The vision is intense with “the four and twenty elders,” representative perhaps of the authors of the Hebrew Scriptures or of the twelve tribes of Israel and the twelve apostles of the Christian Church along with “the four living creatures,” representative of the four Gospels of the New Testament. They are joined with the Angels in the praise of God. The vision is not about something future but about the truth of our humanity even now, truth as found in what we honour and worship. The real unity of the human community in and through its diversity is found in the activity of prayer and praise. This is the counter to our misuse and abuse of one another and of creation.
The saints are the hallowed ones, the holy ones, who exemplify the vocation of our humanity. That vocation is spelled out in the Beatitudes. They are the blessednesses which speak about the true worth and perfection of our humanity in all of its diversity. At first glance they must seem perplexing and paradoxical. “Blessed are the poor in spirit … Blessed are they which are persecuted for righteousness’ sake,” for which the reward is the same, “for theirs is the kingdom of heaven.” Somehow in and through the hardships and the tribulations, even the violence of hate and persecution which belongs to our suffering world, there is the blessing of “the kingdom of heaven” which is greater than the evils of the world. That is powerful.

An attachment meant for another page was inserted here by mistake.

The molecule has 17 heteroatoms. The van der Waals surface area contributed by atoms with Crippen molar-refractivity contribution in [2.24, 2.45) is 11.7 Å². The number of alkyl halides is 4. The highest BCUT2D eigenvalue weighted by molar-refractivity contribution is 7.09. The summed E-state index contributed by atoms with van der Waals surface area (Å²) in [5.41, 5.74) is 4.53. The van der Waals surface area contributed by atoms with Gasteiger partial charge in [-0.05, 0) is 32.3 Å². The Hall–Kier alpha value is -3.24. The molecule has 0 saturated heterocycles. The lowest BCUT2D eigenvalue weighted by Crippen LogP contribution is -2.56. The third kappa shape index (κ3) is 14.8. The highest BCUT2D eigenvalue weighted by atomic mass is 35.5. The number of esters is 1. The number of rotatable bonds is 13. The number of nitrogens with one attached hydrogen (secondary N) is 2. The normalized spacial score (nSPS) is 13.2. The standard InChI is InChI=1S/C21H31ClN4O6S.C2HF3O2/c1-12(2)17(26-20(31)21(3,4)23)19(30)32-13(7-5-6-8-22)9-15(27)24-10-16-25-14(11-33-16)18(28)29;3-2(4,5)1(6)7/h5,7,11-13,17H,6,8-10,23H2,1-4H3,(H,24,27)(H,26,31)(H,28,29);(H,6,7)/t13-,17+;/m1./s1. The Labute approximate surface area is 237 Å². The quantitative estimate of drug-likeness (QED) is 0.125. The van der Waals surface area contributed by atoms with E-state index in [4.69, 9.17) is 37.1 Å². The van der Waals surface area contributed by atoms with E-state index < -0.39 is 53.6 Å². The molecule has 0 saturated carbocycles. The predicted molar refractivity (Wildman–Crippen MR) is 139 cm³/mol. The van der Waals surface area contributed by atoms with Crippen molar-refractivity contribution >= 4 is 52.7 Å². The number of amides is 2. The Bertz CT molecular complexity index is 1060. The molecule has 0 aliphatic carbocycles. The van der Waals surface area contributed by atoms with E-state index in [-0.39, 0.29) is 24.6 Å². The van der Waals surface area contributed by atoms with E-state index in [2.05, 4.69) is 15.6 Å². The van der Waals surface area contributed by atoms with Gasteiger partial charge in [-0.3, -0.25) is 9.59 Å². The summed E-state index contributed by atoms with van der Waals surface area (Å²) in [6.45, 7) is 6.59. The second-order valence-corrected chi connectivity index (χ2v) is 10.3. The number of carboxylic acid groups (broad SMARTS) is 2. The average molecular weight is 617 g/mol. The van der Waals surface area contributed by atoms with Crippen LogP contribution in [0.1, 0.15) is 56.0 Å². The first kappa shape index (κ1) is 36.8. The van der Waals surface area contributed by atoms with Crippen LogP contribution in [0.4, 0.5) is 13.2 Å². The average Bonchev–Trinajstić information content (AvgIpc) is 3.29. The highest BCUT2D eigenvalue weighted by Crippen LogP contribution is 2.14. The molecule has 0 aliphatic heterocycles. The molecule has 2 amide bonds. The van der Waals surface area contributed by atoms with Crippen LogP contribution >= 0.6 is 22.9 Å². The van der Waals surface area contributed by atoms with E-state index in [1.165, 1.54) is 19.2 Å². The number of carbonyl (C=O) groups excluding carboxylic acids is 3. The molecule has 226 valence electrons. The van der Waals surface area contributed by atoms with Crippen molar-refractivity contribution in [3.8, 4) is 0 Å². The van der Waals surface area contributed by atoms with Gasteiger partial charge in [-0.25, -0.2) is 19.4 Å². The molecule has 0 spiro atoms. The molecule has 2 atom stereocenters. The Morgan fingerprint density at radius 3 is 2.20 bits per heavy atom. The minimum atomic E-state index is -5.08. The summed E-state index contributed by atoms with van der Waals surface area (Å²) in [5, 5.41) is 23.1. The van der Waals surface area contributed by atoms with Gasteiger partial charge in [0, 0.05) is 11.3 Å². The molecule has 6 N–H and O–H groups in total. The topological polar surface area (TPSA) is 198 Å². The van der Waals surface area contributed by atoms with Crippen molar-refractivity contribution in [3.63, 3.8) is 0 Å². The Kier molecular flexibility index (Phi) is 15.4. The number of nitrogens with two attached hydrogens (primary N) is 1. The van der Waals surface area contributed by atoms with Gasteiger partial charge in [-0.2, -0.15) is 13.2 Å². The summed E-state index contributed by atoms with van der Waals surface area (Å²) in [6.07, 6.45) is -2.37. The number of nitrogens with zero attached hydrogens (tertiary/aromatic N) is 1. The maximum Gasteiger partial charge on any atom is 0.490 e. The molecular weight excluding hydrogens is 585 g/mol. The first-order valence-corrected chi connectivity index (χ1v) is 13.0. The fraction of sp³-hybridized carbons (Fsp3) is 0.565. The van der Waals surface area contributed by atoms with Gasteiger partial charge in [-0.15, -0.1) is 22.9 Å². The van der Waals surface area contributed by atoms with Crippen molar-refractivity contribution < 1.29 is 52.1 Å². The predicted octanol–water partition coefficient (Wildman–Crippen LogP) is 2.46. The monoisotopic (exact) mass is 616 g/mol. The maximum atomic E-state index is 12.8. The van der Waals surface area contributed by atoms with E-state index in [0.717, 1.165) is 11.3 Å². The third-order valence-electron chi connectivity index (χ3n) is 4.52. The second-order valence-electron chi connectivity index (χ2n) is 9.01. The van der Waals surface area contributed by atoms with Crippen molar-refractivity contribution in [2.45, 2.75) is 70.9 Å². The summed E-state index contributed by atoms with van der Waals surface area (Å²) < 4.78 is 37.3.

All of the Beatitudes are about this kind of inversion of our worldly hopes and aspirations; they the charter of charity for our humanity. They ground us with God. The “poor in spirit” are the humble, for humility is the true condition of our blessedness, the true condition of our life in the kingdom of heaven. “Blessed are they that mourn, for they shall be comforted” signals the profound idea that we do not need to be defined by loss and sorrow. The “meek,” in contrast to the mighty and powerful, “inherit the earth,” for they are open to the world as God’s world and not as the playground of human pride and power. “Hunger[ing] and thirst[ing] after righteousness” is a blessing which belongs to the truth of God for us in our lives. The merciful are blessed “for they shall obtain mercy,” the highest form of justice, the perfection of justice, we might say, which defines our life with God and with one another. What a contrast to the dog eat dog world that so often besets us! Against the sad and destructive divisions of our hearts, our communities and world stands the concept of “the pure of heart,” itself the condition of beholding the pure One, God. And “the peace-makers” are blessed and are “called the children of God.” Such are the conditions for the real perfection and truth of our humanity. Our blessedness is found in God through the true diversities of our humanity in its experiences.
Matthew drives it all home in a concluding image of tribulation, the idea of being persecuted and reviled and spoken evil of falsely for my sake, for the sake of truth. There is a blessing to be found even in our tribulations. But it means looking to God and to our life in God. That we can is precisely the blessing. We leave the last word to the last words of the comic strip, Calvin and Hobbes. “It’s a magical world, Hobbes, ol’ buddy. Let’s go exploring.”
(Rev’d) David Curry
Chaplain, English & ToK teacher
Chair of the Department of Religion and Philosophy